“We are seeing a massive transfer of wealth from workers to hospital executives,” Folwell said last week after releasing the report. “These nonprofit hospital executives have lost their mission. They are supposed to make people better, not make themselves richer.”
The report said the CEO pay raises dwarfed those given to nurses and other frontline workers during the same time frame. From 2010 to 2019, nurses nationwide received on average a 16 percent pay increase to $66,440, according to the report, while family medicine physicians’ wages rose 22.7 percent from 2010. (Many hospitals have implemented additional raises for employees since that time.)
The pandemic did not get in the way of pay raises for most executives, the report found. However, three systems — Duke Health, Novant Health and Cone Health — cut their CEO compensation in 2020.
Hospitals: Comp packages help them attract talent
The hospitals argue they have to pay competitively to attract and retain top talent.
A statement by the North Carolina Healthcare Association, which represents hospitals, said the treasurer’s report fails to provide context on the challenges facing hospital executives, “challenges that demand they act fast, think outside the box, make difficult and high-stakes decisions, and take on new community health-building roles in addition to dealing with the state’s ongoing and growing behavioral health care crisis.”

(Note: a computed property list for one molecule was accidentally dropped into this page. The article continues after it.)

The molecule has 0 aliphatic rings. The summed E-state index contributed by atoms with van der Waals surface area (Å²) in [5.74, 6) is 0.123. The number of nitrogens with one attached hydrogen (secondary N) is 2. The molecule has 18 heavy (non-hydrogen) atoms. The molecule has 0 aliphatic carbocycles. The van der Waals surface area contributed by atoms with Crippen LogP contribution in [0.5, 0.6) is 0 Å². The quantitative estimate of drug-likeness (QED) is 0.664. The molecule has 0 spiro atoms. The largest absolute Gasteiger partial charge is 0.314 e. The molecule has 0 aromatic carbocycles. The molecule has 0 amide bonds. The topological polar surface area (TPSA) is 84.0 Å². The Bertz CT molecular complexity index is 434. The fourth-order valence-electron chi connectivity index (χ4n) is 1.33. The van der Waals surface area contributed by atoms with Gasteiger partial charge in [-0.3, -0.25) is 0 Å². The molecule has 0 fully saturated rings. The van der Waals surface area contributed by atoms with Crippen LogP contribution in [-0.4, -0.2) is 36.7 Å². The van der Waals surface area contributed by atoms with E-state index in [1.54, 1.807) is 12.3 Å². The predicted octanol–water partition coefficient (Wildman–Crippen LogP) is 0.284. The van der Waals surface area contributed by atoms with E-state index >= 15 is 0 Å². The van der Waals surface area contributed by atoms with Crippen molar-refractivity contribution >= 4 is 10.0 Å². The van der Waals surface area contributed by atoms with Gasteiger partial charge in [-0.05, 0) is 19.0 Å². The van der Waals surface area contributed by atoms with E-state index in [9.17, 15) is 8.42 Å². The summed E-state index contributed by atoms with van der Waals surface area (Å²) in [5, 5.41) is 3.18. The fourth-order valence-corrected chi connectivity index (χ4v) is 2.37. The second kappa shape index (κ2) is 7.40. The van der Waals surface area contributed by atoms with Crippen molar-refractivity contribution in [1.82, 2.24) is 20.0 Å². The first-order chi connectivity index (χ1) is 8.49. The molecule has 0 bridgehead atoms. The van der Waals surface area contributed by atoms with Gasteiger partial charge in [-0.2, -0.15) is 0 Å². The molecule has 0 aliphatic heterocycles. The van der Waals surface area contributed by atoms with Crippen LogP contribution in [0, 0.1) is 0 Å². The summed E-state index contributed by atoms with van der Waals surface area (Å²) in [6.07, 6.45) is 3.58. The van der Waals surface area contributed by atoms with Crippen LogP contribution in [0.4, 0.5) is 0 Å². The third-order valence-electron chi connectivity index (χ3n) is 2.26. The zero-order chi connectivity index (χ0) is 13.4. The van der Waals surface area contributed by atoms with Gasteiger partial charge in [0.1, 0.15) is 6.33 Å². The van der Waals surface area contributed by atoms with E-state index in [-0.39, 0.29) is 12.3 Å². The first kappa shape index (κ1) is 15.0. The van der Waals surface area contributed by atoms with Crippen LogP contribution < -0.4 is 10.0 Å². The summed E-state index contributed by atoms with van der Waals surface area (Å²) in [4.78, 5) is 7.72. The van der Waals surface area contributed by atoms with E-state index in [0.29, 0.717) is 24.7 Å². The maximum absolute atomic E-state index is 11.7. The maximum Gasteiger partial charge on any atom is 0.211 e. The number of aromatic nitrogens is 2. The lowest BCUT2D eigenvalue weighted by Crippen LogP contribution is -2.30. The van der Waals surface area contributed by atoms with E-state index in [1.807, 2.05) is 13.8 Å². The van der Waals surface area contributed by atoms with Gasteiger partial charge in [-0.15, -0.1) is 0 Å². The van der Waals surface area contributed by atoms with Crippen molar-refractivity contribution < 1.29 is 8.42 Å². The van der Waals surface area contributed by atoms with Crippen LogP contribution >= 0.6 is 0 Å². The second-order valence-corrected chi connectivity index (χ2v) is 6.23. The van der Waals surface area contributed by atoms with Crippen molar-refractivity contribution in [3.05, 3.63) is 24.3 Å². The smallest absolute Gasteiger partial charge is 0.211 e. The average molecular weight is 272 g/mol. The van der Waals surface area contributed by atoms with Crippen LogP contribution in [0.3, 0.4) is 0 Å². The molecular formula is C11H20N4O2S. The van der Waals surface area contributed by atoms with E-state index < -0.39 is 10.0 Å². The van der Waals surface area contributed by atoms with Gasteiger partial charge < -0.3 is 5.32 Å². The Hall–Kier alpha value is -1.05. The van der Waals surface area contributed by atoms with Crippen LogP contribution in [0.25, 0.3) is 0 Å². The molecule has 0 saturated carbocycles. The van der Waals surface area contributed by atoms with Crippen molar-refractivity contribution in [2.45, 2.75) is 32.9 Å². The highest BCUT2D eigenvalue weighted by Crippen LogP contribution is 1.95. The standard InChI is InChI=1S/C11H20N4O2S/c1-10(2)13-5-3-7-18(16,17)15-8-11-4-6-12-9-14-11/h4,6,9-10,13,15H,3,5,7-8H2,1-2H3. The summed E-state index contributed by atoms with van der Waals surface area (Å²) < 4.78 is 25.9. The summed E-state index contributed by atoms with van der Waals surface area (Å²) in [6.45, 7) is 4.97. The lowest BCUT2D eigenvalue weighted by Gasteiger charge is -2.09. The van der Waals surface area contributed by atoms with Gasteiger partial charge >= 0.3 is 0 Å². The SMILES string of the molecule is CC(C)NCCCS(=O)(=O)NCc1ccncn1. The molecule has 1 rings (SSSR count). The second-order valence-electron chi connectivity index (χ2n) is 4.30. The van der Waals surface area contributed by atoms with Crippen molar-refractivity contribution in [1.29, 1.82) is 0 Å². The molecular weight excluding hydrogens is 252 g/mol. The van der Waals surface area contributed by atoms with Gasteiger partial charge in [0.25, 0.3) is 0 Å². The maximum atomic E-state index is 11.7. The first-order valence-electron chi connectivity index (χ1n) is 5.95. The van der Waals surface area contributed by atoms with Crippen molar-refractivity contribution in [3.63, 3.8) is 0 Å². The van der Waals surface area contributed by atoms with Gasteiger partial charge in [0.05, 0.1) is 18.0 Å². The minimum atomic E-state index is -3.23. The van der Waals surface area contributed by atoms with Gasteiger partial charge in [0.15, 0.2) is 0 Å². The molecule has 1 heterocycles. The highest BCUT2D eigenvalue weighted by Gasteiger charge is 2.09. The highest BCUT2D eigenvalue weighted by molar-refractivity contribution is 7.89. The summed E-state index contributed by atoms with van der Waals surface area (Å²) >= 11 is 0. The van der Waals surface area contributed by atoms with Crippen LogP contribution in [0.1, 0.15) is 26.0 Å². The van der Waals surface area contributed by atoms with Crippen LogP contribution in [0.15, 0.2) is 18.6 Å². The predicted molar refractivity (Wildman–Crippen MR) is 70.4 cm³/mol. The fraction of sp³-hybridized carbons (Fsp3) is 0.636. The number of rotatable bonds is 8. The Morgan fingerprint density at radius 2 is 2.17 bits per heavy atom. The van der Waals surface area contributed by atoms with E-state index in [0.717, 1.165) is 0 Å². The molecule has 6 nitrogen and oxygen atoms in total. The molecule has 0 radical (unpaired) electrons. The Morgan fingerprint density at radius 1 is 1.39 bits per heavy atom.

Atrium Health said in a statement that retaining business-savvy leaders requires a competitive compensation package: “As a nonprofit health system, we don’t have the luxury of providing stock options and other typical corporate perks.”
Compared with the private sector, hospital CEOs tend to be compensated less than counterparts who lead similarly sized companies, according to a North Carolina Health News/ Charlotte Ledger review of securities filings.
For example, Charlotte-based Atrium Health said it took in about $12.94 billion in revenue in 2021. That would have made it No. 287 on the Fortune 500 list, an annual ranking of publicly traded companies — slightly bigger than media giant Fox Corp.
Atrium Health’s Woods earned less than each of the leaders of the four Fortune 500 companies closest to Atrium in revenue. Electric infrastructure company Quanta Services paid its CEO $11 million, Fox paid its CEO $21.7 million, packaging supplier Crown Holdings paid its CEO $11.8 million and utility holding company Sempra paid its CEO $24.7 million.